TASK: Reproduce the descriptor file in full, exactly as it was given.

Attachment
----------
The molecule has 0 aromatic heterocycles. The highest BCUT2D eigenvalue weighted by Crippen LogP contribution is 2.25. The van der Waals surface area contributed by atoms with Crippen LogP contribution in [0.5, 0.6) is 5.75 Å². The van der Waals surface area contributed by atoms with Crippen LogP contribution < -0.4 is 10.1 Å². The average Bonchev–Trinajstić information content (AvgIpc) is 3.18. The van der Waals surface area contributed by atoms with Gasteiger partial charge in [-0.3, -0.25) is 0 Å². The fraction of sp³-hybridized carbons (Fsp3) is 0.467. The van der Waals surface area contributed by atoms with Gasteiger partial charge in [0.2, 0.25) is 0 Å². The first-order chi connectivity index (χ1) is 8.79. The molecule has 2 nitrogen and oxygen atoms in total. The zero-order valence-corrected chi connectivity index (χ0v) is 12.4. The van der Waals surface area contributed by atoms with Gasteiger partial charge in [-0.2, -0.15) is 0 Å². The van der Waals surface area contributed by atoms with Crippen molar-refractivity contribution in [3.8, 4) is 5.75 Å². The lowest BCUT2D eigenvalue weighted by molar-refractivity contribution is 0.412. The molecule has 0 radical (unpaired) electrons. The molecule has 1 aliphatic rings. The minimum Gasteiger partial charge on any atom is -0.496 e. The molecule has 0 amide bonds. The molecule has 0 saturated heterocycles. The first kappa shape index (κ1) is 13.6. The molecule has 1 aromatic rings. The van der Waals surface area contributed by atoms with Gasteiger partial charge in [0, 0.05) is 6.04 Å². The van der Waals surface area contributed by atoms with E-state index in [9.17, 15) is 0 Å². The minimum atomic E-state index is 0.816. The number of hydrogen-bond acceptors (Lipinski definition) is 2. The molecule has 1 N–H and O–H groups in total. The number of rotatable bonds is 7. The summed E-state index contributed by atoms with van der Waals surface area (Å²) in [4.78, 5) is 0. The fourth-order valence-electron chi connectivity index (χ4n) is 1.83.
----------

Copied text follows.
The molecule has 0 aromatic heterocycles. The highest BCUT2D eigenvalue weighted by Crippen LogP contribution is 2.25. The van der Waals surface area contributed by atoms with Crippen LogP contribution in [0.5, 0.6) is 5.75 Å². The van der Waals surface area contributed by atoms with Crippen LogP contribution < -0.4 is 10.1 Å². The average Bonchev–Trinajstić information content (AvgIpc) is 3.18. The van der Waals surface area contributed by atoms with Gasteiger partial charge in [-0.3, -0.25) is 0 Å². The fraction of sp³-hybridized carbons (Fsp3) is 0.467. The van der Waals surface area contributed by atoms with Gasteiger partial charge in [0.2, 0.25) is 0 Å². The first-order chi connectivity index (χ1) is 8.79. The molecule has 2 nitrogen and oxygen atoms in total. The zero-order valence-corrected chi connectivity index (χ0v) is 12.4. The van der Waals surface area contributed by atoms with Gasteiger partial charge in [-0.2, -0.15) is 0 Å². The van der Waals surface area contributed by atoms with Crippen molar-refractivity contribution in [3.8, 4) is 5.75 Å². The lowest BCUT2D eigenvalue weighted by molar-refractivity contribution is 0.412. The molecule has 0 radical (unpaired) electrons. The molecule has 1 aliphatic rings. The minimum Gasteiger partial charge on any atom is -0.496 e. The molecule has 0 amide bonds. The molecule has 0 saturated heterocycles. The first kappa shape index (κ1) is 13.6. The molecule has 1 aromatic rings. The van der Waals surface area contributed by atoms with Gasteiger partial charge in [0, 0.05) is 6.04 Å². The van der Waals surface area contributed by atoms with E-state index in [9.17, 15) is 0 Å². The minimum atomic E-state index is 0.816. The number of hydrogen-bond acceptors (Lipinski definition) is 2. The molecule has 1 N–H and O–H groups in total. The number of rotatable bonds is 7. The summed E-state index contributed by atoms with van der Waals surface area (Å²) in [4.78, 5) is 0. The fourth-order valence-electron chi connectivity index (χ4n) is 1.83.